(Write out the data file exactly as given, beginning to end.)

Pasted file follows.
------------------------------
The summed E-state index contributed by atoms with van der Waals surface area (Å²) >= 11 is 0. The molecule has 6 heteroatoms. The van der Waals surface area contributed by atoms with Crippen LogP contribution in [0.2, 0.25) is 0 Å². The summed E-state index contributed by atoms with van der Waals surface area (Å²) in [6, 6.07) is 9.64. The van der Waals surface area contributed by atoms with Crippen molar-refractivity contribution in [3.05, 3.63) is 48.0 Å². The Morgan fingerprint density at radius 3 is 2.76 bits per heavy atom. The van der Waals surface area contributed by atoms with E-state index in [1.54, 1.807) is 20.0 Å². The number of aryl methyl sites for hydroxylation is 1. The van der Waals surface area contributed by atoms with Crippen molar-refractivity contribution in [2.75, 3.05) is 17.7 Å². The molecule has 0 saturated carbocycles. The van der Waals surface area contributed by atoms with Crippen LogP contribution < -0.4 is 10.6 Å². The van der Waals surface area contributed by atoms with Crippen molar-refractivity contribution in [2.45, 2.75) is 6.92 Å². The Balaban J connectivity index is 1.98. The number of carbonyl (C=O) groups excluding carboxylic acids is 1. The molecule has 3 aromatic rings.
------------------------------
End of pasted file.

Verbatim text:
The summed E-state index contributed by atoms with van der Waals surface area (Å²) >= 11 is 0. The molecule has 6 heteroatoms. The van der Waals surface area contributed by atoms with Crippen LogP contribution in [0.2, 0.25) is 0 Å². The summed E-state index contributed by atoms with van der Waals surface area (Å²) in [6, 6.07) is 9.64. The van der Waals surface area contributed by atoms with Crippen molar-refractivity contribution in [3.05, 3.63) is 48.0 Å². The Morgan fingerprint density at radius 3 is 2.76 bits per heavy atom. The van der Waals surface area contributed by atoms with E-state index in [1.54, 1.807) is 20.0 Å². The number of aryl methyl sites for hydroxylation is 1. The van der Waals surface area contributed by atoms with Crippen molar-refractivity contribution in [2.75, 3.05) is 17.7 Å². The molecule has 0 saturated carbocycles. The van der Waals surface area contributed by atoms with Crippen LogP contribution < -0.4 is 10.6 Å². The van der Waals surface area contributed by atoms with Crippen molar-refractivity contribution in [2.45, 2.75) is 6.92 Å². The Balaban J connectivity index is 1.98. The number of carbonyl (C=O) groups excluding carboxylic acids is 1. The molecule has 3 aromatic rings.